Since the Syrian conflict began in 2011, its neighbor Lebanon quickly became the country that hosts the highest number of refugee per capita; today one in four is a refugee. Initially, Lebanon had an open-border with Syria. Between 2013 and 2014, UNHCR registered on average over 48,000 refugees per month. Despite the massive influx, Lebanon did not create refugee camps for Syrians.
Last year, the Kenyan government announced that it would close Dadaab refugee camp, repatriate Somali refugees, and disband the Department of Refugees. On February 9, 2017, a decision of the High Court in Nairobi invalidated the government’s planned course of action. The court held that return of Somali refugees would violate the 1951 Refugee Convention’s norm of non-refoulement and constitute discrimination prohibited by the Kenyan Constitution. The failure to consider individual cases under prevailing law was deemed to violate the Kenyan Fair Administrative Action Act. Further, the court held that the government lacked authority to close the Department of Refugees, which would require legislation enacted by the Parliament.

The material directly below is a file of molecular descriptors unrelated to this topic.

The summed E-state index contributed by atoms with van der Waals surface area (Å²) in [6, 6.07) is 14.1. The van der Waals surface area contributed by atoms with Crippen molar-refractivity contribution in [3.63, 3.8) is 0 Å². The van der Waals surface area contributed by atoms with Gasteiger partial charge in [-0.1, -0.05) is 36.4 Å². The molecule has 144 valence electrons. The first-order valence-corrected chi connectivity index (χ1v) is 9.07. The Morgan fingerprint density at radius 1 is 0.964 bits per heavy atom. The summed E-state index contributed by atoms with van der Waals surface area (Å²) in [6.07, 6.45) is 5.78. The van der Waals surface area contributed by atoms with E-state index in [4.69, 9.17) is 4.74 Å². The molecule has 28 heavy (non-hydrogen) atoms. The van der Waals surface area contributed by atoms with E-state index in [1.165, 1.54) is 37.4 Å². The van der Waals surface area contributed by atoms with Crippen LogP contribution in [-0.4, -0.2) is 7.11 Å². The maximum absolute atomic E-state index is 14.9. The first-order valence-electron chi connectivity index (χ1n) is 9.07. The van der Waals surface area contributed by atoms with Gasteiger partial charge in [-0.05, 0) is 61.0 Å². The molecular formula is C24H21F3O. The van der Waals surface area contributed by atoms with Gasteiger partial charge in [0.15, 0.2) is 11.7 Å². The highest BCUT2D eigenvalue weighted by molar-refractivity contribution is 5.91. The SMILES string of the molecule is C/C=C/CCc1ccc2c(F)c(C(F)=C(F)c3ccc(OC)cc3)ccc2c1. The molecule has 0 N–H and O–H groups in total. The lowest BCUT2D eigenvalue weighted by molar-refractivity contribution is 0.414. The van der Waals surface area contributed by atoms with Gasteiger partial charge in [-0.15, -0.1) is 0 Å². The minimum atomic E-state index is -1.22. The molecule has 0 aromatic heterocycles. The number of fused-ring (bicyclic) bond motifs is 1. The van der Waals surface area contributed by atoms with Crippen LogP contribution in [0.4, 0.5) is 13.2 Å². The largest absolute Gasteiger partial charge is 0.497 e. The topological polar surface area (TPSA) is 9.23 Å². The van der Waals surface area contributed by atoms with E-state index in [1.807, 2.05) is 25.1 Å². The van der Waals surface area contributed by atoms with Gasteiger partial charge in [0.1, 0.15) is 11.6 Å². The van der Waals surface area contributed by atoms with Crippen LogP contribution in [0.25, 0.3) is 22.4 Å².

The Australian government has been criticized for a raft of its asylum seeker policies, perhaps the most notorious of which is its removal of “unlawful non-citizens” to two offshore processing centers—one in Manus Island in Papua New Guinea and the other in the Republic of Nauru—and the protracted detention of asylum seekers in those facilities. This is an ongoing human rights concern. Notwithstanding the government’s announcement late last year that it would settle some of these detainees in the United States, the Prime Minister has said that that arrangement is a “one-off”; it will not be repeated. The Immigration Minister has stated that the offshore detention policy will not change and that Nauru, at least, “will remain in its current status forever”. In any event, the fate of the US-Australia deal is anything but certain, after President Trump blasted it as the “worst deal ever”.